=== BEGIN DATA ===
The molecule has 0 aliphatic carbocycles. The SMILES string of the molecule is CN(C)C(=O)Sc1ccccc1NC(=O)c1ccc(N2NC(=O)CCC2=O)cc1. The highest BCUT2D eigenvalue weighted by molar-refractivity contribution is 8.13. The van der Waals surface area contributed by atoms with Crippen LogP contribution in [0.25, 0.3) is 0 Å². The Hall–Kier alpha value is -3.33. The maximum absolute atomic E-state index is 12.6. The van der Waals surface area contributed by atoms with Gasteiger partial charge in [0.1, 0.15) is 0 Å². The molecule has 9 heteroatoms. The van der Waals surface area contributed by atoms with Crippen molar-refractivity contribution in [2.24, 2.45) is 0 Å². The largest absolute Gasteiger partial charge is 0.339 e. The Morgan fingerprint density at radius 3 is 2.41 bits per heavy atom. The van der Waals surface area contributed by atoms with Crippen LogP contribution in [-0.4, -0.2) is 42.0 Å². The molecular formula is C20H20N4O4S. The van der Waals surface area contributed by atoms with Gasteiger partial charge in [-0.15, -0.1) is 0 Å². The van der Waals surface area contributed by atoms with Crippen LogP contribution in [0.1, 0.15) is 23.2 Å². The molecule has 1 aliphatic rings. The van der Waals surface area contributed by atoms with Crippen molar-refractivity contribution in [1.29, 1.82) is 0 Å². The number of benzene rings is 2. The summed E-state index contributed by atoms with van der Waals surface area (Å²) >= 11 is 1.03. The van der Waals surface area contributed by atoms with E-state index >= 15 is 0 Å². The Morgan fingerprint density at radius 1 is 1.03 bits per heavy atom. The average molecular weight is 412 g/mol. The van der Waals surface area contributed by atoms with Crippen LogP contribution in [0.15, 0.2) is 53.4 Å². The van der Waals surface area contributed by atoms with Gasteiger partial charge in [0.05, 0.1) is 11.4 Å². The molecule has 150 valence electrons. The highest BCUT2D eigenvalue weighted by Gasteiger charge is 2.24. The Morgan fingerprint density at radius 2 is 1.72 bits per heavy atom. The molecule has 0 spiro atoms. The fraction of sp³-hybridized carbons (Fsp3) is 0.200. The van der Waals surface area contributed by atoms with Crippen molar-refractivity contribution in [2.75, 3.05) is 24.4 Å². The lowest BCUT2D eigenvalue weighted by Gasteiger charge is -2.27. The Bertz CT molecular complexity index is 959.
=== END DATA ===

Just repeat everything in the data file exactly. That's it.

The molecule has 0 aliphatic carbocycles. The SMILES string of the molecule is CN(C)C(=O)Sc1ccccc1NC(=O)c1ccc(N2NC(=O)CCC2=O)cc1. The highest BCUT2D eigenvalue weighted by molar-refractivity contribution is 8.13. The van der Waals surface area contributed by atoms with Crippen LogP contribution in [0.25, 0.3) is 0 Å². The Hall–Kier alpha value is -3.33. The maximum absolute atomic E-state index is 12.6. The van der Waals surface area contributed by atoms with Gasteiger partial charge in [0.1, 0.15) is 0 Å². The molecule has 9 heteroatoms. The van der Waals surface area contributed by atoms with Crippen molar-refractivity contribution in [2.24, 2.45) is 0 Å². The largest absolute Gasteiger partial charge is 0.339 e. The Morgan fingerprint density at radius 3 is 2.41 bits per heavy atom. The van der Waals surface area contributed by atoms with Crippen LogP contribution in [-0.4, -0.2) is 42.0 Å². The molecular formula is C20H20N4O4S. The van der Waals surface area contributed by atoms with Gasteiger partial charge in [-0.15, -0.1) is 0 Å². The van der Waals surface area contributed by atoms with Crippen LogP contribution in [0.1, 0.15) is 23.2 Å². The molecule has 1 aliphatic rings. The van der Waals surface area contributed by atoms with Crippen molar-refractivity contribution in [1.29, 1.82) is 0 Å². The number of benzene rings is 2. The summed E-state index contributed by atoms with van der Waals surface area (Å²) >= 11 is 1.03. The van der Waals surface area contributed by atoms with E-state index >= 15 is 0 Å². The Morgan fingerprint density at radius 1 is 1.03 bits per heavy atom. The average molecular weight is 412 g/mol. The van der Waals surface area contributed by atoms with Crippen LogP contribution in [0.15, 0.2) is 53.4 Å². The van der Waals surface area contributed by atoms with Gasteiger partial charge in [0.05, 0.1) is 11.4 Å². The molecule has 150 valence electrons. The highest BCUT2D eigenvalue weighted by Gasteiger charge is 2.24. The Morgan fingerprint density at radius 2 is 1.72 bits per heavy atom. The molecule has 0 spiro atoms. The fraction of sp³-hybridized carbons (Fsp3) is 0.200. The van der Waals surface area contributed by atoms with Crippen molar-refractivity contribution in [2.75, 3.05) is 24.4 Å². The lowest BCUT2D eigenvalue weighted by Gasteiger charge is -2.27. The Bertz CT molecular complexity index is 959.